All That is Solid Melts Into Air

“The most popular use of the photograph 

is as a memento of the absent.”

— John Berger

Artist David Orr has been traveling to the sites of people’s deaths and photographing the skies above for his series, All That Is Solid Melts Into Air. The resulting images function as both portraits of absence and as abstract memorials to the individuals represented. In this piece, David honors the victims of the Triangle Shirtwaist Fire.
“Can I help you?”That sentence, always a preamble to being thrown out of a place I’m not supposed to be, is one I’ve been half expecting all morning.

A construction worker who’s wearing so much orange that I’ve nicknamed him ‘Julius’ (in reference to the once-ubiquitous Orange Julius stands that used to be in every mall), is orbiting me from a distance. I think he doesn’t realize how much the eye-watering color (and the amount of it) makes him stand out. Bright orange vest. Bright orange flag. And, in a very stylish touch, bright orange Adidas sneakers. I’d like to think he’s simply admiring the Da-Glo orange tags on my equipment bags — I share a love of orange — but I’m wary.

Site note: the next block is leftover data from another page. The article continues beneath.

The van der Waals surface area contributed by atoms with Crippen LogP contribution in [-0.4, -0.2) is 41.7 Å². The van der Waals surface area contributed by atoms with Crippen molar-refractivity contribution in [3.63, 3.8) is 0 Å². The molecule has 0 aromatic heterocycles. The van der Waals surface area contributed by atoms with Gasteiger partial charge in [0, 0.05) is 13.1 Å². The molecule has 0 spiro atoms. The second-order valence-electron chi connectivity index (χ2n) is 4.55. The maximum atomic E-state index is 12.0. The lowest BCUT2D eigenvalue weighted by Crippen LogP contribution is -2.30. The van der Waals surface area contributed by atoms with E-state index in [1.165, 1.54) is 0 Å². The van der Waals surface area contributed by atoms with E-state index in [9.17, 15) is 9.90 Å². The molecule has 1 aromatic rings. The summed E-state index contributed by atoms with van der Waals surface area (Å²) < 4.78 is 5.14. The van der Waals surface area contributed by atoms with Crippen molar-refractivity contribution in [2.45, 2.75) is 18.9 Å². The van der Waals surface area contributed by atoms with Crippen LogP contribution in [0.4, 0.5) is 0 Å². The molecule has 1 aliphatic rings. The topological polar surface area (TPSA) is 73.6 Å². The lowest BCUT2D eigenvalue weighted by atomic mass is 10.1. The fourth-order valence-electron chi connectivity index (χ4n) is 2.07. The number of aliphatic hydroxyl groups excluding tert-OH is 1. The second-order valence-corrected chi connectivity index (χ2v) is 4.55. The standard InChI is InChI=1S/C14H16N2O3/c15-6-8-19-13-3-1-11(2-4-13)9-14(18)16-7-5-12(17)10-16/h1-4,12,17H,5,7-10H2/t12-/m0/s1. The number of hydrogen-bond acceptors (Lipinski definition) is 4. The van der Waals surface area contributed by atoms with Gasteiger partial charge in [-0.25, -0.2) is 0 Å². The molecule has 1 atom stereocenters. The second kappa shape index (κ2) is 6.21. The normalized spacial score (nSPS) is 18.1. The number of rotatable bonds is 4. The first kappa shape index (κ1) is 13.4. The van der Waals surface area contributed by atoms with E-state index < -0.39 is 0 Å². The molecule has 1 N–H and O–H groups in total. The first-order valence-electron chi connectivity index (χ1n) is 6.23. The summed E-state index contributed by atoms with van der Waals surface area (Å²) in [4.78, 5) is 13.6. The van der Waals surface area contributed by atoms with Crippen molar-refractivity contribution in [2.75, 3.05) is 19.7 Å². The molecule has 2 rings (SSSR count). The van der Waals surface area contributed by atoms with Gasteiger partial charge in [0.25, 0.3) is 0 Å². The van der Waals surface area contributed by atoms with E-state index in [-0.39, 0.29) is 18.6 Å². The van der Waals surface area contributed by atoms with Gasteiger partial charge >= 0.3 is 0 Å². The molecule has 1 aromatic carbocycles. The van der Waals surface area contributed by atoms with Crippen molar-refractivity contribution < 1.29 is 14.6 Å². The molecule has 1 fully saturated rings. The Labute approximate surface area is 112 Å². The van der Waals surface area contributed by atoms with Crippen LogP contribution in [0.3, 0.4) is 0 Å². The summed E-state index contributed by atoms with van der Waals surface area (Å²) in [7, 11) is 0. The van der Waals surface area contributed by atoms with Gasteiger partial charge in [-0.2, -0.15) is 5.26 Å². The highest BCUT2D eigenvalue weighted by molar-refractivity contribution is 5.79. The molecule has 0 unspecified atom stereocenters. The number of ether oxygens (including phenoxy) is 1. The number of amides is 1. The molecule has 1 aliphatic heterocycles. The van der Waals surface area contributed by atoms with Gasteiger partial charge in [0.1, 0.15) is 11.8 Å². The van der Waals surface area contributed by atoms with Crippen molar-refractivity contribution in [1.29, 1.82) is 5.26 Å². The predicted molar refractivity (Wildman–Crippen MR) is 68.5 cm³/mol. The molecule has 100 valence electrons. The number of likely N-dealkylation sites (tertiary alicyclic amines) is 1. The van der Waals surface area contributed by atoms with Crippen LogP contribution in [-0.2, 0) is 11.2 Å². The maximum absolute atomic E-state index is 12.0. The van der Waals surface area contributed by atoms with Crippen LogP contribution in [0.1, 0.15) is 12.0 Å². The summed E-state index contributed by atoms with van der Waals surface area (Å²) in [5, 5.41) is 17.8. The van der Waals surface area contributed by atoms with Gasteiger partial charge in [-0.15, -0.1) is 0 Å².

He’s been clocking me ever since I arrived at the intersection of Greene Street and Washington Place, a couple hours ago.

The street and sidewalk have been blocked off for repair, and as I said above, I’m trespassing. Conspicuously so: I have a medium-format camera, mounted to a tripod with the lens pointing straight up, which I’ve been moving around the block. I’m using an old-fashioned cable release, so my old-school Hasselblad sounds like a mousetrap when it goes off. Subtlety is not part of my M.O.

For the most part, Julius has contented himself with keeping an eye on me, as he does his work. I just keep on shooting, taking his lack of approach as tacit permission to continue. I hope to net nearly 150 unique images from these streets and sidewalks.